Fatal Bronx fire: Family mourns ‘loving’ mother and her ‘energetic’ son

Fatoumata Tunkara and her 5-year-old son, Omar Jambang, were visiting the 19-story building in the Bronx where Omar was going to daycare when a fire broke out in a duplex 17 floors below.

Smoke poured from that duplex, down the hallways and up the stairwells, killing the mother and child — two of the fire’s 17 fatalities, each of whom died from smoke inhalation.

“It was kind of the wrong place at the wrong time,” said Jantae Susso, wife of Tunkara’s cousin, Ansumana Susso.

Omar was one of the youngest victims of the fire, according to a list released by the NYPD. Also among them: a 2-year-old boy and two 5-year-old girls, a family of five, and a husband and wife whose four children have been orphaned.

Many of them are immigrants from West Africa: The Gambia and Mali, according to a local imam, Musa Kabba. Others are the US-born members of West African immigrant families.

Sunday’s fire was started by an electric heater in the second-floor bedroom of the duplex apartment, which, according to a person briefed on the FDNY investigation, had been left on for days.

When the family fled into that duplex, the front door was left fully open and could not close on its own as required by New York City law, sending smoke throughout the building, the FDNY said. The stair door at 15 also did not close. Retiring department head Thomas Richardson said on Tuesday that firefighters had found several stair doors open.

The residents of the duplex, which housed eight to 12 members of a family, survived, FDNY spokesman Frank Dwyer said Tuesday.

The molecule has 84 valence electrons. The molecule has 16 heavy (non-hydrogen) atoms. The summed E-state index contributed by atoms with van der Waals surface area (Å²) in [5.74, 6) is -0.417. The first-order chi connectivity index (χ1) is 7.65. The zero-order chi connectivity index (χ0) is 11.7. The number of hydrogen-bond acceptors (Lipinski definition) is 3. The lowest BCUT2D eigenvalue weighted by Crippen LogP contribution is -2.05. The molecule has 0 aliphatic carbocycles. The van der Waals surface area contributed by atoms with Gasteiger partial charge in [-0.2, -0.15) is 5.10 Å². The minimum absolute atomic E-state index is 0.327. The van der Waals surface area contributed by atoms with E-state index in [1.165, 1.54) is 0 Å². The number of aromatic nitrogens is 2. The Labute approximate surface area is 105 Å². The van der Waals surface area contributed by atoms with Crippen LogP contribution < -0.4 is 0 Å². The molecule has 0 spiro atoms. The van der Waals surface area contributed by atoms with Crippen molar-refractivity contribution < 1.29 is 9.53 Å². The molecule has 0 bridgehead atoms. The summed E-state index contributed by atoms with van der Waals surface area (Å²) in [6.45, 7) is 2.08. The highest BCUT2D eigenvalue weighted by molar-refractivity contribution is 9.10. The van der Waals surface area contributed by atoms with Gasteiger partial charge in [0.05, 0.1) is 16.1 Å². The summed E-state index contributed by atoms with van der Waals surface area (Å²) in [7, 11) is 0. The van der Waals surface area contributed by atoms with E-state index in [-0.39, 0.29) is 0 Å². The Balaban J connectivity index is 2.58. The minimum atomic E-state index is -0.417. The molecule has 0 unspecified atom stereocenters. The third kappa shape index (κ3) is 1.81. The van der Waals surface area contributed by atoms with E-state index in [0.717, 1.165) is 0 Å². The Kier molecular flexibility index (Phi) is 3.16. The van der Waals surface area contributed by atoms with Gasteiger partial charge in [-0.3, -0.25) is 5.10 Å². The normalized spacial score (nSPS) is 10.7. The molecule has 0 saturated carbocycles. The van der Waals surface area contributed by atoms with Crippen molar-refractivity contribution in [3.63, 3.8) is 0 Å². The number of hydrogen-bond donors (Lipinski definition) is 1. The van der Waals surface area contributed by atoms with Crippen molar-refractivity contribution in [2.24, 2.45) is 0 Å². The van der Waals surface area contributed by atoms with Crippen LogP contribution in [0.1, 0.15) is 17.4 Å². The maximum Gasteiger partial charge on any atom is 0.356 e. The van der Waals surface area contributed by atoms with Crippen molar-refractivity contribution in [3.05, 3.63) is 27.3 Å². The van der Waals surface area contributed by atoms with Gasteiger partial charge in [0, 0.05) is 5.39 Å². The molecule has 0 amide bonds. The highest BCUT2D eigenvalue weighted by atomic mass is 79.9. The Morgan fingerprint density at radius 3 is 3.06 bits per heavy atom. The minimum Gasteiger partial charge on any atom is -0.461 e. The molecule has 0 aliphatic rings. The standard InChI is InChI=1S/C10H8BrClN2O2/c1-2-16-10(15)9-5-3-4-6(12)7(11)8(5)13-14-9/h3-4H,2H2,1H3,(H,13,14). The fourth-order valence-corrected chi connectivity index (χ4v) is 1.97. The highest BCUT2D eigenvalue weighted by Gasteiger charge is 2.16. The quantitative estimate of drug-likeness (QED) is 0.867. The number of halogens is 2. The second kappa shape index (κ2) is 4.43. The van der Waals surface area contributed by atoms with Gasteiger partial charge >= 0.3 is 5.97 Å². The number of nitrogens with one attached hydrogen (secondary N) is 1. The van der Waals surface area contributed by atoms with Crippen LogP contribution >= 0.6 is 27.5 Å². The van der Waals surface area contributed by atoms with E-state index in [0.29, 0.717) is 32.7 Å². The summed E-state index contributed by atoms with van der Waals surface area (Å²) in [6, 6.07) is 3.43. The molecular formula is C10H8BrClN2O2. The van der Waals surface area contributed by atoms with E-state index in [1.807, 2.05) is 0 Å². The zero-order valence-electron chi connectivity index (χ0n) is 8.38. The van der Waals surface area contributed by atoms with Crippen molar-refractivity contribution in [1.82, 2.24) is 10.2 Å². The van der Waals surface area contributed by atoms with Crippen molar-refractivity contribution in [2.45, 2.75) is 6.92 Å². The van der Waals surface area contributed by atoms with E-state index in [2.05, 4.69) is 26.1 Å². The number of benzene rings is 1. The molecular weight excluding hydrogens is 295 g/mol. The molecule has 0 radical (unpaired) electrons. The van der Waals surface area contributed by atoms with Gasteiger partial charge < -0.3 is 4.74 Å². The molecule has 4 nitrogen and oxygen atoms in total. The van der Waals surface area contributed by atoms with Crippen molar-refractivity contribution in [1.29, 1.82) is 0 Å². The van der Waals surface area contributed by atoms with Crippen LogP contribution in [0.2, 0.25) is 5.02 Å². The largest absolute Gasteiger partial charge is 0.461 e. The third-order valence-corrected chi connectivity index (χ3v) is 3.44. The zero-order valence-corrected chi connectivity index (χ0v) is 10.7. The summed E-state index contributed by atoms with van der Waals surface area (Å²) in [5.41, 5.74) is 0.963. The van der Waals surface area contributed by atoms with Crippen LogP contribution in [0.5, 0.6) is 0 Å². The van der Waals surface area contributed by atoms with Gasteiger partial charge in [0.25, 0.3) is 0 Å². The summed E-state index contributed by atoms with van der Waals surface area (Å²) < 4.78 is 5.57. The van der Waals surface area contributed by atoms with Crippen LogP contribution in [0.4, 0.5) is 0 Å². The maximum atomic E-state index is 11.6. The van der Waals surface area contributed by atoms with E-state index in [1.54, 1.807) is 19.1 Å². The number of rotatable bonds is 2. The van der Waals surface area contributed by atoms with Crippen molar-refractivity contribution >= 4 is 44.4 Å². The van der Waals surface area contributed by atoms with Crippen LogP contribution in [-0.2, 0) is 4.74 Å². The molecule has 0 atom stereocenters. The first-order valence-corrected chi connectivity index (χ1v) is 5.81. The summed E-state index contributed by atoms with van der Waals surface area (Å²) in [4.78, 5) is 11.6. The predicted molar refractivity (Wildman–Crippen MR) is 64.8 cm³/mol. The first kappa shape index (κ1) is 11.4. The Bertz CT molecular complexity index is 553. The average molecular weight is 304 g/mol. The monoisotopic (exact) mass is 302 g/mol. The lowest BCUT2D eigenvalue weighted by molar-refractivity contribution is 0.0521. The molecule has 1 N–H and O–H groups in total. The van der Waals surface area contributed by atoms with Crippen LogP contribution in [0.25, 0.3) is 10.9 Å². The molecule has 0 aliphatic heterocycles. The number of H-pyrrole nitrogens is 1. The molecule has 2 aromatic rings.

About three blocks from the building is Masjid Ar-Rahama, the local mosque where all the victims and their families worshiped, according to Musa Kabba, her imam.

Kabba said funerals would be in the United States or Africa. Under Islamic law, bodies must be cleaned and buried as soon as possible after death.

On Wednesday afternoon, worshipers paid their respects to the mourners and gave a hug to Yusupha Jawara, whose sister-in-law, Isatou Jabbie, 31, and brother Hagi Jawara, 47, were among those lost on Sunday.

Jawara and others who knew the victims sometimes spoke of the deceased in the present tense. He burst into tears as he shared what made his brother and sister-in-law “the best of relatives.”

“They’re always smiling,” Jawara said. “They don’t get angry.”

Worshipers also mourned another family, this one of five: Haji Dukuray, 49, his wife, Haja Dukureh, 37, and their three children: Mustapha, 12, Mariam, 11, and Fatoumata, 5, the imam said. All died in Sunday’s fire.

“Mustapha is a very smart boy,” Kabba said. “He came here on Saturday and Sunday to learn the religion. Now we miss him.’

Kabba said the three Dukureh children visited the mosque on Saturday.

“They’re my students,” he said. “We didn’t see them this Sunday.”

A married couple living in the building is suing the owners for at least $1 billion, according to a lawsuit filed Tuesday seeking class action status.